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1886-1889::The Man Who Lived in a Cedar Stump

Updated: May 27

A large cedar stump makes a perfect 3-story home in British Columbia.

1888::A Primitive Abode

"1888::A Primitive Abode"

Clip: Victoria Daily Colonist (1888)

Victoria, British Columbia

In 1886, a man on a journey to Yale, British Columbia, discovered a sizeable hollow stump of an old cedar tree somewhere between Langley and Sumas. It sat in a quiet forest far back from the busy road, and for a man who had travelled west to free himself from the world, it seemed the perfect place to call home.

1902::Witness Sketch of the Cedar Stump Abode

"1902::Witness Sketch of the Cedar Stump Abode"

Sketch: Tourism Brochure (1902) Vancouver, British Columbia

It was no ordinary stump; it was huge. The tree had been cut 15 feet from the ground and left the stump with a radius of 30 feet at the bottom, which tapered to 10 feet at the top. After hewing down the roughness of the inside, the man divided his living quarters into three parts: a pantry, a kitchen and a bedroom loft. He laid down a 12-foot square floor 3 feet from the ground and cut a hatch to access the newly formed cellar beneath where he could store potatoes and other vegetables. He built a front door out of split cedar (with latches and hinges of crooked maple vine) and cut two small windows large enough to let the sunshine in. On the main floor above the cellar was his kitchen and dining room, where a warm fireplace served for cooking and heating purposes. He built a roof over the stump, which created a loft to sleep in and a ladder he could pull up and hang on a peg. For three years, the man tended his small orchard, grew a vegetable garden, and made the stump his home... until one morning in 1889, he awoke to the sound of voices. New settlers had arrived and had set up their camp nearby, shattering his solitude. He was no longer alone. Within weeks, the man sold his stump for a reasonable sum and moved to New Westminster, where he lived the rest of his days.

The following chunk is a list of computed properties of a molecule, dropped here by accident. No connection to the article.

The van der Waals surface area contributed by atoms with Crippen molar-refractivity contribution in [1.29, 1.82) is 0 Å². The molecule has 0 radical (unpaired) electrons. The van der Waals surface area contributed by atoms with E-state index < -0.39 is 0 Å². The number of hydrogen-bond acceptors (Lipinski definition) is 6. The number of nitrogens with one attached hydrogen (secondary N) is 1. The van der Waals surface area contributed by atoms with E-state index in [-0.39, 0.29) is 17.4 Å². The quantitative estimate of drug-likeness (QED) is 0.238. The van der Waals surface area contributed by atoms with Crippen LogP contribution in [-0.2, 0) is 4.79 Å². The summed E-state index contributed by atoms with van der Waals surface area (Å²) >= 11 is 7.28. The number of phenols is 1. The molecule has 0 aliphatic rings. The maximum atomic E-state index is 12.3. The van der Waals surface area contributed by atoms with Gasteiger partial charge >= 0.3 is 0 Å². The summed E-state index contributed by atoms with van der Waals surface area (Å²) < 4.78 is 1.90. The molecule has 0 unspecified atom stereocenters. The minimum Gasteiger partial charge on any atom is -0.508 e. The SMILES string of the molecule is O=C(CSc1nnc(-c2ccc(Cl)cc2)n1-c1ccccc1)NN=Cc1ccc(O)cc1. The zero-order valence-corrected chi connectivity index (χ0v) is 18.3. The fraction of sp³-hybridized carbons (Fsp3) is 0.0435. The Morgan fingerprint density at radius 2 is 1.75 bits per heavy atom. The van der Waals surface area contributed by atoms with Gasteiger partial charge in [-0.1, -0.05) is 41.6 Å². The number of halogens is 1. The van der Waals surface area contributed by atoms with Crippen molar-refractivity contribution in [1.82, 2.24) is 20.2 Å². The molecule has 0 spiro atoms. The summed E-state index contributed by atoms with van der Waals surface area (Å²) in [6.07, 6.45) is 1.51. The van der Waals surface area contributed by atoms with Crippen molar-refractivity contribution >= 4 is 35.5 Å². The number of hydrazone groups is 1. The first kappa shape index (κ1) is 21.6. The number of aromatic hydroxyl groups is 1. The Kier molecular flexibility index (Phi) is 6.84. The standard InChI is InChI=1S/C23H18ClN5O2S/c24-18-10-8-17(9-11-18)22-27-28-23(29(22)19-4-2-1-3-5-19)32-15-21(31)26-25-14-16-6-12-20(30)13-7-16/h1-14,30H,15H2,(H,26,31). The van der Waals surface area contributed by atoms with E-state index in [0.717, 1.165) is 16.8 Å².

1891::The Town Site of Abbotsford

"1891::The Town Site of Abbotsford"

Clip: Vancouver Daily World (1891)

Vancouver, British Columbia

The newspapers featured his story several times over the three years that the man lived in the cedar stump. The story was presented with slight variations each time, adding to the mystery and intrigue. In one scenario, the man was believed to be the first settler in the area, later known as Abbotsford. In another scenario, the man had raised five kids in the tree stump, a feat that seemed impossible given its size. In yet another scenario, the man was found deceased on the roadside not far from his stump with his pack at his side, a tragic end to a unique life.

1889::Stump & Property Sold

"1889::Stump & Property Sold"

Clip: Victoria Daily Times (1889)

Victoria, British Columbia

No matter which version is true, the 1889 New Westminster directory lists a family name that did not appear in the directory the previous year. Years later, in 1902, the City of Vancouver featured the man's story in a tourism brochure and provided this sketch of his home in the cedar stump as drawn from witness accounts.

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